After an investigation conducted by the Covington Diocese turned up no evidence that 16-year-old high school student Nicholas Sandmann confronted Native American activist Nathan Phillips during a March for Life rally at the Lincoln Memorial last month, seemingly confirming that the mainstream press was incorrect to pillory the white, MAGA-hat wearing teen for a confrontation that never actually happened, lawyers for Sandmann filed the first of what are expected to be many defamation lawsuits demanding compensatory and punitive damages for leading an Internet mob that villified Sandmann and his peers.
According to Reuters, lawyers Lin Wood and Todd McMurtry are seeking $250 million in damages from the Washington Post on behalf of Sandmann, a sum equal to the amount that billionaire Jeff Bezos paid to buy the paper in 2013.
The suit claims that the paper - which helped publicize a now infamous photo that helped trigger an Internet mob that swiftly outed the teen and demanded he be punished - led the hate campaign against Sandmann - and failed to practice proper journalistic due diligence - "because he was the white, Catholic student wearing a red 'Make America Great Again' souvenir cap on a school field trip to the January 18 March for Life in Washington, D.C. when he was unexpectedly and suddenly confronted by Nathan Phillips ('Phillips'), a known Native American activist, who beat a drum and sang loudly within inches of his face ('the January 18 incident')."
Not only did the diocese's investigation corroborate the students' version of events, but it also found no evidence to support Phillips' claims that Sandmann and his fellow students had been chanting "build the wall" at the time of the confrontation. What really happened - as is now widely known - is that the students, who were marching with the pro-life rally, were verbally accosted by the Black Hebrew Israelites, who hurled homophobic slurs at the students and accosted them.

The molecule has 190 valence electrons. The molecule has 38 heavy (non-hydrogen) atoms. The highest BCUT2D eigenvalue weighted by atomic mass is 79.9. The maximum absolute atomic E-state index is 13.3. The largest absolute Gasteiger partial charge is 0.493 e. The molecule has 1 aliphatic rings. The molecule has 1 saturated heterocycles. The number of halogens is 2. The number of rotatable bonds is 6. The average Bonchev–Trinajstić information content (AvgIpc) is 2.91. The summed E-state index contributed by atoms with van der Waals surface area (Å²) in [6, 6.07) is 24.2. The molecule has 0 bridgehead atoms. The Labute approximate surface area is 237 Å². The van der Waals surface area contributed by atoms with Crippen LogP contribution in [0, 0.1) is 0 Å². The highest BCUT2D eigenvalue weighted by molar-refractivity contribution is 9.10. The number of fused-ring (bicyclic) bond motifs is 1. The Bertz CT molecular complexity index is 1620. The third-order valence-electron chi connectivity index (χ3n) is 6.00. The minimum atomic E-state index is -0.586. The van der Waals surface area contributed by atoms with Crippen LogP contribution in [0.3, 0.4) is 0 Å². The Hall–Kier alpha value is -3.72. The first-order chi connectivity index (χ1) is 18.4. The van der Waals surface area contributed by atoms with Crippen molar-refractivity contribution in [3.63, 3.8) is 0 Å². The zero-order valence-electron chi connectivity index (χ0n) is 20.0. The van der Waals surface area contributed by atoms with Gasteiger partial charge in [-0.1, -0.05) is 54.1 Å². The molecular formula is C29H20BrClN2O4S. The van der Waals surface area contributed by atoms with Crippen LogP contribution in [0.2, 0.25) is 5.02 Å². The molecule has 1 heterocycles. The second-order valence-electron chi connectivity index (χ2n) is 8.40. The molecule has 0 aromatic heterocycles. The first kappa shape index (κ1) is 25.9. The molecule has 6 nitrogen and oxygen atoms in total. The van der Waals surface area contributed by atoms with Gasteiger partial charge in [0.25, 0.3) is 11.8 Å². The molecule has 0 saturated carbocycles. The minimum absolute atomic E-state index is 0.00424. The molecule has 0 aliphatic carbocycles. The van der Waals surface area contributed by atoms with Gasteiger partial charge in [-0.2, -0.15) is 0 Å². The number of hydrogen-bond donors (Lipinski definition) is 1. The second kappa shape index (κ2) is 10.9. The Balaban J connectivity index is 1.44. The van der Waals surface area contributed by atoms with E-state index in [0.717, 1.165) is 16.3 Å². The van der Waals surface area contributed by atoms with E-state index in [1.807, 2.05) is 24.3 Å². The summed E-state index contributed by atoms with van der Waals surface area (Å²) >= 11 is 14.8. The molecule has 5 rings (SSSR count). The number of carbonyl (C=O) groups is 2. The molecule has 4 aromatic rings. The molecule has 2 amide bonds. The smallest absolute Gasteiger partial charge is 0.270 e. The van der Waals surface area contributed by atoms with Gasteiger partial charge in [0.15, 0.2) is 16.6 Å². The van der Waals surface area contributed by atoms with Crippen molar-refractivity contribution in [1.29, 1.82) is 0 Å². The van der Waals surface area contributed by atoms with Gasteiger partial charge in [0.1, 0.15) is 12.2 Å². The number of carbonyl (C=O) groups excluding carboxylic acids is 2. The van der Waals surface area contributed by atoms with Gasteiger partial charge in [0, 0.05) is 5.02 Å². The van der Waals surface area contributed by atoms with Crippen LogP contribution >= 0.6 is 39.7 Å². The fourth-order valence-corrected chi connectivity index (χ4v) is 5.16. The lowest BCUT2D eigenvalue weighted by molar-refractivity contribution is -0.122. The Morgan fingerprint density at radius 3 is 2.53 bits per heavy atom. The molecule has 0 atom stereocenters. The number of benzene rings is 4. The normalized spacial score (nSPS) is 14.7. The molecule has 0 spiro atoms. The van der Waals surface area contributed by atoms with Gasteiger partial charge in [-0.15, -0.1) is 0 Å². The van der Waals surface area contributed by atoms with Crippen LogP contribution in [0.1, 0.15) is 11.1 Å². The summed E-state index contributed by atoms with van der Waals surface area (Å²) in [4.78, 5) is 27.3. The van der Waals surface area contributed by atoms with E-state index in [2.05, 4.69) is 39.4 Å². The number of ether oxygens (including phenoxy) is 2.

"In targeting and bullying Nicholas by falsely accusing him of instigating the January 18 incident, the Post conveyed that Nicholas engaged in acts of racism by “swarming” Phillips, “blocking” his exit away from the students, and otherwise engaging in racist misconduct," the suit read. "The Post ignored basic journalist standards because it wanted to advance its well-known and easily documented, biased agenda against President Donald J. Trump (“the President”) by impugning individuals perceived to be supporters of the President."
The Washington Post’s Vice President for Communications Kristine Coratti Kelly told Reuters "We are reviewing a copy of the lawsuit and we plan to mount a vigorous defense."
Sandmann's lawyers also accused WaPo of resorting to modern-day McCarthyism to "claim leadership of a mainstream & social media mob" of bullies who sought to attack and defame Sandmann. The suit also accused WaPo of publishing "no less than six false and defamatory articles".
"In a span of three (3) days in January of this year commencing on January 19, the Washington Post engaged in a modern-day form of McCarthyism to claim leadership of a mainstream & social media mob of bullies which attacked, vilified & threatened Nick Sandmann, an innocent minor," attorney Lin Wood said.
He continued: "The Post published to third parties without privilege no less than six false and defamatory articles of and concerning Nicholas, including two in its print newspaper and four online."
According to the Daily Wire, Sandmann's lawyers sent "letters for potential lawsuits to over 50 entities ranging from Democratic politicians to celebrities to media figures."
That list includes journalists, media outlets and celebrities:
1. The Washington Post
2. The New York Times
3. Cable News Network, Inc. (CNN)
4. The Guardian
5. National Public Radio
7. Atlantic Media Inc.
8. Capitol Hill Publishing Corp.
9. Diocese of Covington
10. Diocese of Lexington
11. Archdiocese of Louisville
12. Diocese of Baltimore
13. Ana Cabrera (CNN)
14. Sara Sidner (CNN)
15. Erin Burnett (CNN)
16. S.E. Cupp (CNN)
17. Elliot C. McLaughlin (CNN)
18. Amanda Watts (CNN)
19. Emanuella Grinberg (CNN)
20. Michelle Boorstein (Washington Post)
21. Cleve R. Wootson Jr. (Washington Post)
22. Antonio Olivo (Washington Post)
23. Joe Heim (Washington Post)
24. Michael E. Miller (Washington Post)
25. Eli Rosenberg (Washington Post)
26. Isaac Stanley-Becker (Washington Post)
27. Kristine Phillips (Washington Post)
28. Sarah Mervosh (New York Times)
29. Emily S. Rueb (New York Times)
30. Maggie Haberman (New York Times)
31. David Brooks (New York Times)
32. Shannon Doyne
33. Kurt Eichenwald
34. Andrea Mitchell (NBC/MSNBC)
35. Savannah Guthrie (NBC)
36. Joy Reid (MSNBC)
37. Chuck Todd (NBC)
38. Noah Berlatsky
39. Elisha Fieldstadt (NBC)
40. Eun Kyung Kim
42. Bill Maher
43. Warner Media
44. Conde Nast
47. The Hill
48. The Atlantic
50. Ilhan Omar
51. Elizabeth Warren
52. Kathy Griffin
53. Alyssa Milano
54. Jim Carrey